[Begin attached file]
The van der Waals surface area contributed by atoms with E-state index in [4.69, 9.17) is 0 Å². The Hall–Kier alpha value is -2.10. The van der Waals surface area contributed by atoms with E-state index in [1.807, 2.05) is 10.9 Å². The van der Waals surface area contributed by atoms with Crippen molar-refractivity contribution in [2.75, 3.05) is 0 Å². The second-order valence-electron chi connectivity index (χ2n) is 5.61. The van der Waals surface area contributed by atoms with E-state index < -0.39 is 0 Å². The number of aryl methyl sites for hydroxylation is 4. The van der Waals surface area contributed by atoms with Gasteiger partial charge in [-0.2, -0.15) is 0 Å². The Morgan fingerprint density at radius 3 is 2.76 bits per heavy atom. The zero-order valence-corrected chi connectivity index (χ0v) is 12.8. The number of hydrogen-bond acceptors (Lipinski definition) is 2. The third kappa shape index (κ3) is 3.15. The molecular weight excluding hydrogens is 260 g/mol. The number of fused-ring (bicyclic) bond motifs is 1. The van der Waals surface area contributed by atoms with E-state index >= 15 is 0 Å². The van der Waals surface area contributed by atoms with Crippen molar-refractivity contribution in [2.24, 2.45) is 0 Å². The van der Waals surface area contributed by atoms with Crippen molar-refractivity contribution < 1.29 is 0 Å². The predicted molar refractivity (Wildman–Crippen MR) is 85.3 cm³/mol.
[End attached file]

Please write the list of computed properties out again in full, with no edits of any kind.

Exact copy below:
The van der Waals surface area contributed by atoms with E-state index in [4.69, 9.17) is 0 Å². The Hall–Kier alpha value is -2.10. The van der Waals surface area contributed by atoms with E-state index in [1.807, 2.05) is 10.9 Å². The van der Waals surface area contributed by atoms with Crippen molar-refractivity contribution in [2.75, 3.05) is 0 Å². The second-order valence-electron chi connectivity index (χ2n) is 5.61. The van der Waals surface area contributed by atoms with E-state index < -0.39 is 0 Å². The number of aryl methyl sites for hydroxylation is 4. The van der Waals surface area contributed by atoms with Gasteiger partial charge in [-0.2, -0.15) is 0 Å². The Morgan fingerprint density at radius 3 is 2.76 bits per heavy atom. The zero-order valence-corrected chi connectivity index (χ0v) is 12.8. The number of hydrogen-bond acceptors (Lipinski definition) is 2. The third kappa shape index (κ3) is 3.15. The molecular weight excluding hydrogens is 260 g/mol. The number of fused-ring (bicyclic) bond motifs is 1. The van der Waals surface area contributed by atoms with E-state index >= 15 is 0 Å². The van der Waals surface area contributed by atoms with Crippen molar-refractivity contribution in [2.24, 2.45) is 0 Å². The van der Waals surface area contributed by atoms with Crippen molar-refractivity contribution < 1.29 is 0 Å². The predicted molar refractivity (Wildman–Crippen MR) is 85.3 cm³/mol.